I will publish more thoughts in issues to follow on what you can do to set yourself apart from your peers as someone who communicates effectively in writing.
Michael Record, PhD
Associate Vice Chancellor of the Writing Program
The Design program at Keiser University was filled with real world learning and hands on instruction… Based on the portfolio I created while a student at Keiser University, I landed a job in Graphic Design for a major online retailer immediately after graduation.
The year and a half I spent in the program better prepared me for attaining a job in the field…As a hands-on learner, the project-centered teaching was perfect for me.
Keiser University has given me the opportunity to embrace a career change… It has opened the door for a timely graduation and quick return to the work force…
Without the education I received at Keiser University, I would not be where I am today!
I not only received an excellent education but also encouragement and training that built my self-confidence every day.
I realize the amount of knowledge I gained and feel that the educational experiences have developed me in to a person who can move higher up the career ladder.
Keiser University’s MBA program has renewed my mind, changed the way I think, and given me a new sense of purpose. The professors transformed my attitude and behavior, gave me the self-confidence I was lacking, and restored my energy.
It has been great attending and graduating from Keiser University. Because of the small class sizes, I was able to build good relationships with classmates and professors. The PA professors care very much about the progress and success of the students and have been great advisors every step of the way through the program.
Attending Keiser University and getting my degree was the best decision I have ever made. The small class sizes and personalized attention helped me get my degree quickly. The hands-on experience and the education landed me a job at a neighboring law firm.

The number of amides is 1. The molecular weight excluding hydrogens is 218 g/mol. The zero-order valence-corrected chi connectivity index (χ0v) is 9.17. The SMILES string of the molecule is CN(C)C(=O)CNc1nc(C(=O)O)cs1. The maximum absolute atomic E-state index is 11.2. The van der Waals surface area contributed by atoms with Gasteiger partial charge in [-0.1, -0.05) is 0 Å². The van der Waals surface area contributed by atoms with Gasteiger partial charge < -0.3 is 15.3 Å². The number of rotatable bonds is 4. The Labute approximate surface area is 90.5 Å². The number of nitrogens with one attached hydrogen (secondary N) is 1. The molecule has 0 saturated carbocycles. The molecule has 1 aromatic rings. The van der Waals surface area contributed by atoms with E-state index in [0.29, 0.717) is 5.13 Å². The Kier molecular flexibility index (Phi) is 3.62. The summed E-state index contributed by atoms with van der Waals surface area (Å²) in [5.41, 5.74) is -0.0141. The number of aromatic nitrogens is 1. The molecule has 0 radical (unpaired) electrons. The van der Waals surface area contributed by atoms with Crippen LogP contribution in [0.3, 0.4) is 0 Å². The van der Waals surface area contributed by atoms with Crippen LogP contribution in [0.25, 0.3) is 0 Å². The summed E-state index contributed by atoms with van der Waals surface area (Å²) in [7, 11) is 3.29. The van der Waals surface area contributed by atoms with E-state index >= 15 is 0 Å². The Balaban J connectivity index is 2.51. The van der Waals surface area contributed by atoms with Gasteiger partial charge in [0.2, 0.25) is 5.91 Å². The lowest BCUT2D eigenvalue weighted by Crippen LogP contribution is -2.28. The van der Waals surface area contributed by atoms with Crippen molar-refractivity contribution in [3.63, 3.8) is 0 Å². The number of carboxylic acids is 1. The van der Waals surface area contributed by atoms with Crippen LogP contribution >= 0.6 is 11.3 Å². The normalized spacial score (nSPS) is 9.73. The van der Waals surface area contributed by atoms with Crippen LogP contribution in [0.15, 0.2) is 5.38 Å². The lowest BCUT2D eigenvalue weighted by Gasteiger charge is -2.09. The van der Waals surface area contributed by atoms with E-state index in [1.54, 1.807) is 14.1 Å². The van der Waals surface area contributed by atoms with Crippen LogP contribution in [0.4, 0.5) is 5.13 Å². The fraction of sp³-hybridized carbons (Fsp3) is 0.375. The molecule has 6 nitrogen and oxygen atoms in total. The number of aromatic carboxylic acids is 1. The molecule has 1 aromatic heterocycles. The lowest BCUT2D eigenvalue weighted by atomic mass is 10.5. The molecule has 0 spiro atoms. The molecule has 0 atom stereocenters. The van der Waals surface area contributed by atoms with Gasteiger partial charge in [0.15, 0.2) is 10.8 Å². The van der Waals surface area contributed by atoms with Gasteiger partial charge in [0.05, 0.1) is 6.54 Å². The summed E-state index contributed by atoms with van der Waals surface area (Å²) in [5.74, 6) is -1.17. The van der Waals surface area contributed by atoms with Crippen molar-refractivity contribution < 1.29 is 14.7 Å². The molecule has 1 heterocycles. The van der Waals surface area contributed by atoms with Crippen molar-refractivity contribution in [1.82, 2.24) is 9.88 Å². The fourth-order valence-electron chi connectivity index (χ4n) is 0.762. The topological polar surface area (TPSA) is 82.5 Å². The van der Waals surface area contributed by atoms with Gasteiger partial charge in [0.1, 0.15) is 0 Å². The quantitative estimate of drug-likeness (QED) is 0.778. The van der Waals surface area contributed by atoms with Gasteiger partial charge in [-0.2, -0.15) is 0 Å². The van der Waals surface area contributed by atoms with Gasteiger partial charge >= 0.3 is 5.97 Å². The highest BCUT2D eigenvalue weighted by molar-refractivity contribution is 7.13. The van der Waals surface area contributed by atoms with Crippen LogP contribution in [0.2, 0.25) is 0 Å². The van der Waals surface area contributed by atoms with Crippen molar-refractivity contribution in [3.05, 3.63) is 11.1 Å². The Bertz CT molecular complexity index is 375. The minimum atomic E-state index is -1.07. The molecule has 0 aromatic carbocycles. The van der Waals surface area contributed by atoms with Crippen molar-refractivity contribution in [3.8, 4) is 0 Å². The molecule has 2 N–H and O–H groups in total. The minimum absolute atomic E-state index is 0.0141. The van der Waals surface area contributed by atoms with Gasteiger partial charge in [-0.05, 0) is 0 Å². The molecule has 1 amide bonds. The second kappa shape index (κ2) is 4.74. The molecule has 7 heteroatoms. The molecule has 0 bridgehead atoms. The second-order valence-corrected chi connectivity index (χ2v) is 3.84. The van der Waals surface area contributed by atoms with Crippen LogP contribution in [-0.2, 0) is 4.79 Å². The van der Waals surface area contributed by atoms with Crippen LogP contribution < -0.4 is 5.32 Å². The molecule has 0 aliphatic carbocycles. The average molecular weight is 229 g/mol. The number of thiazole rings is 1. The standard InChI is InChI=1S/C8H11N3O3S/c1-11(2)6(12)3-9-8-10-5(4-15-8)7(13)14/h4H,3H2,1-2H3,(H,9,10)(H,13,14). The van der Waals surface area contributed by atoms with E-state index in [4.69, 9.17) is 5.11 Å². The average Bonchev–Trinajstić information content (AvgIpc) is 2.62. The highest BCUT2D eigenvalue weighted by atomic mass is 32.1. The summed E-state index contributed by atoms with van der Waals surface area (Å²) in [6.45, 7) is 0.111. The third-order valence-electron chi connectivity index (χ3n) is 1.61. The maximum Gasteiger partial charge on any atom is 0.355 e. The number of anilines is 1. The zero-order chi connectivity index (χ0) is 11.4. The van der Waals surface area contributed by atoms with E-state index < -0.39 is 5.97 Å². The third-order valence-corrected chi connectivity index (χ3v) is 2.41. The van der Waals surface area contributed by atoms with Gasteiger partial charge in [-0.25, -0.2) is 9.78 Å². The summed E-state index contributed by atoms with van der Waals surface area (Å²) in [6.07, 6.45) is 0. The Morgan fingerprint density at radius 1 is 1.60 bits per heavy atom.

I chose Keiser because it had everything—small classes, caring professors, hands-on learning, and counselors that are really there for you. I feel like I’m part of a family here, not just a number.
After being denied for several promotions at my current employer, I decided that I needed to further my education. Since graduating from Keiser with my bachelor’s degree in Business Administration, I have been promoted and I am able to obtain positions that weren’t available to me before.
Keiser helped change my life by getting my education at the right school! I have been going to another school before, dropped out because I felt that I was not getting enough information that I need. When I found out about Keiser, I was pleased because the instructors were great.
My decision to attend Keiser University has been one of the best decisions I’ve made. I chose to enroll in the Information Technology program… The one-class-a-month pace helped incredibly with my self-discipline.
The BA for Business Administration at Keiser has to be one of the best in the nation. Keiser takes the basics that are taught at the Associates level and uses them to strengthen your skills and knowledge.
I found that Keiser University’s Nuclear Medicine program of advanced studies and small class size was a perfect fit. I never came across a faculty member who wasn’t truly interested.